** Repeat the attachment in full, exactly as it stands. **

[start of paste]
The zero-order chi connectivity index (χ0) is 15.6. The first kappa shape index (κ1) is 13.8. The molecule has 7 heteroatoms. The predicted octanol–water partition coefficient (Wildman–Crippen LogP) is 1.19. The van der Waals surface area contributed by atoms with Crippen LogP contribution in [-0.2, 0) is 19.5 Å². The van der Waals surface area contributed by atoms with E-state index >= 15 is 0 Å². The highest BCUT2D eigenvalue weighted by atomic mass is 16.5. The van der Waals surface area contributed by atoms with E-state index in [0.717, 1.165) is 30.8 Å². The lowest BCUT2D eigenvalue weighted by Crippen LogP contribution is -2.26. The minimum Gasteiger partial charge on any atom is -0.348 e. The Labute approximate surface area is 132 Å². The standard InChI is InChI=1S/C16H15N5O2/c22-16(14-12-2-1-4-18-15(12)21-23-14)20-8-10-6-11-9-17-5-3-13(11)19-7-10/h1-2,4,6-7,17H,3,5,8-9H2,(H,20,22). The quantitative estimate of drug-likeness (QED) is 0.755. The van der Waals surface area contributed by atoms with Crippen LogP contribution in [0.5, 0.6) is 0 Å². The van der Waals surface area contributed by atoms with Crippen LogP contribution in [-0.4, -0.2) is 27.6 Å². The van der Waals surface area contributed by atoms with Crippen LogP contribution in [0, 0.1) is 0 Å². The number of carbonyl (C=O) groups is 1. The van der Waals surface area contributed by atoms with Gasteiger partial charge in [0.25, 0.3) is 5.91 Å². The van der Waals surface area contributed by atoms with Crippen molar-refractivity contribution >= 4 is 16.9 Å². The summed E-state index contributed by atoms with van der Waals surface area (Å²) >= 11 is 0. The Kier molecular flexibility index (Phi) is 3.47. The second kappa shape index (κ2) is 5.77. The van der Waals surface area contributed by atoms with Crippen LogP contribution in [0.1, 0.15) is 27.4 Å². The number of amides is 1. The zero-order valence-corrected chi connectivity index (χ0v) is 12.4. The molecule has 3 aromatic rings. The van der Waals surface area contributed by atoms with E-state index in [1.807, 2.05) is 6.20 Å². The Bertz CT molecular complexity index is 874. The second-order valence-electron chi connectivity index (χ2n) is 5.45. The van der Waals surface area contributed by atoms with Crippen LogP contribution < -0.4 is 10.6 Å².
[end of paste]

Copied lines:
The zero-order chi connectivity index (χ0) is 15.6. The first kappa shape index (κ1) is 13.8. The molecule has 7 heteroatoms. The predicted octanol–water partition coefficient (Wildman–Crippen LogP) is 1.19. The van der Waals surface area contributed by atoms with Crippen LogP contribution in [-0.2, 0) is 19.5 Å². The van der Waals surface area contributed by atoms with E-state index >= 15 is 0 Å². The highest BCUT2D eigenvalue weighted by atomic mass is 16.5. The van der Waals surface area contributed by atoms with E-state index in [0.717, 1.165) is 30.8 Å². The lowest BCUT2D eigenvalue weighted by Crippen LogP contribution is -2.26. The minimum Gasteiger partial charge on any atom is -0.348 e. The Labute approximate surface area is 132 Å². The standard InChI is InChI=1S/C16H15N5O2/c22-16(14-12-2-1-4-18-15(12)21-23-14)20-8-10-6-11-9-17-5-3-13(11)19-7-10/h1-2,4,6-7,17H,3,5,8-9H2,(H,20,22). The quantitative estimate of drug-likeness (QED) is 0.755. The van der Waals surface area contributed by atoms with Crippen LogP contribution in [0.5, 0.6) is 0 Å². The van der Waals surface area contributed by atoms with Crippen LogP contribution in [-0.4, -0.2) is 27.6 Å². The van der Waals surface area contributed by atoms with Crippen LogP contribution in [0, 0.1) is 0 Å². The number of carbonyl (C=O) groups is 1. The van der Waals surface area contributed by atoms with Gasteiger partial charge in [0.25, 0.3) is 5.91 Å². The van der Waals surface area contributed by atoms with Crippen molar-refractivity contribution >= 4 is 16.9 Å². The summed E-state index contributed by atoms with van der Waals surface area (Å²) >= 11 is 0. The Kier molecular flexibility index (Phi) is 3.47. The second kappa shape index (κ2) is 5.77. The van der Waals surface area contributed by atoms with Crippen LogP contribution in [0.1, 0.15) is 27.4 Å². The number of amides is 1. The zero-order valence-corrected chi connectivity index (χ0v) is 12.4. The molecule has 3 aromatic rings. The van der Waals surface area contributed by atoms with E-state index in [1.807, 2.05) is 6.20 Å². The Bertz CT molecular complexity index is 874. The second-order valence-electron chi connectivity index (χ2n) is 5.45. The van der Waals surface area contributed by atoms with Crippen LogP contribution < -0.4 is 10.6 Å².